On the way down, the first official way point was in Johnson Village. The Denver folks would meet up with the Springs people there. The Denver contingent planned to gather at The Fort and caravan to the rendezvous. However, we elected to proceed solo and were headed up the canyon on US 285 when the rest were scheduled to start their engines. We were allowing for a potty stop; we’d have been separated from the group anyway.

Going up Kenosha Pass I was collected by a short line of traffic. When I finally got a chance to pass them, a glance in the mirror revealed a string of skittles rolling down into South Park – the other Denver cars. Mike’s notes indicated we wouldn’t be going more than five to seven miles an hour over the limit. In South Park this is fiction. The first few cars in line flew past us at a great rate of speed.

Pete stopped at the junction with US 24 and we all stopped with him. Several people got out and inspected the bottom of his car. With things well in hand, we elected to continue to the rendezvous. Moments after we left, the Colorado Springs cars arrived at the junction. We couldn’t have gotten the timing any better if we’d tried. (Later, we learned Pete’s issue was a loose diffuser.)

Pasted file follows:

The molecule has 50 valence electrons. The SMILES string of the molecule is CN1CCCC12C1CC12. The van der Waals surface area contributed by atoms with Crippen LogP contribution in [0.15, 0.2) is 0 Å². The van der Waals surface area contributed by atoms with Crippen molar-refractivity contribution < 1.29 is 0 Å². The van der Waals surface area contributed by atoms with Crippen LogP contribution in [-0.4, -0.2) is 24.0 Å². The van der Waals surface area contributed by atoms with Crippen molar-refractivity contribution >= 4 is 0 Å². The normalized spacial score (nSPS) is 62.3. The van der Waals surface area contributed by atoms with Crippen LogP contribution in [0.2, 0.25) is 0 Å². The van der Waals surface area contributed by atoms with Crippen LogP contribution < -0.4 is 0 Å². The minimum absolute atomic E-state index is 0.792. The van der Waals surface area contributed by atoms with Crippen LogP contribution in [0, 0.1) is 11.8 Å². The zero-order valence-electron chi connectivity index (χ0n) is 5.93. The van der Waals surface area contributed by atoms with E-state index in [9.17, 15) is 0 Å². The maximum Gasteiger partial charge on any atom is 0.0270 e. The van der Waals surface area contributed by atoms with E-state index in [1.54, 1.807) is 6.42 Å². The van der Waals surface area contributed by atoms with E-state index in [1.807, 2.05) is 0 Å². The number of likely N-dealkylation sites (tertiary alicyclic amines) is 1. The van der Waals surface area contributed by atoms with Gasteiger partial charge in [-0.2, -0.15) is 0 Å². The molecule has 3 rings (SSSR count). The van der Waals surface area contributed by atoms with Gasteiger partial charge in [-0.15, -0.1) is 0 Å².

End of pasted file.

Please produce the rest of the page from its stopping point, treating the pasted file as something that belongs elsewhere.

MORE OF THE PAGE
Approaching the summit of Trout Creek Pass a prairie dog darted out in front of me. He never had a chance; I don’t think my tires ever made contact with him, but no matter. In the hundreds of thousands of miles I’ve driven in cars and trucks before the Elise I’ve never killed any animals. I hit a deer in my Arrow but didn’t even knock her off her feet. But in the Elise I’ve now gotten four birds and a prairie dog. How does that work, exactly? When we stopped, I checked out the car. No blood, not even hair, and no damage to the car.

When we finally hit the road as a full group, departing Johnson Village, we were four Elises, two Exiges, two Evoras, two M100s, a Europa, a Birkin, a Focus ST, a TR-6, a Boxster, and a Miata. (In Santa Fe we added another Elise and a Z06 Corvette.)

We had a picnic lunch in Alamosa. The road through the San Luis Valley to Alamosa is one of the straightest roads I’ve ever driven on. Not exactly a Lotus road, but it gets a pass because I never get tired of looking at the Sangre de Christo mountains. We didn’t have a picnic lunch so we made a detour to Arby’s. Afterwards we refueled. Genae bought a candy bar. The cashier told her they were two for one so we decided to split one and save the other for tomorrow.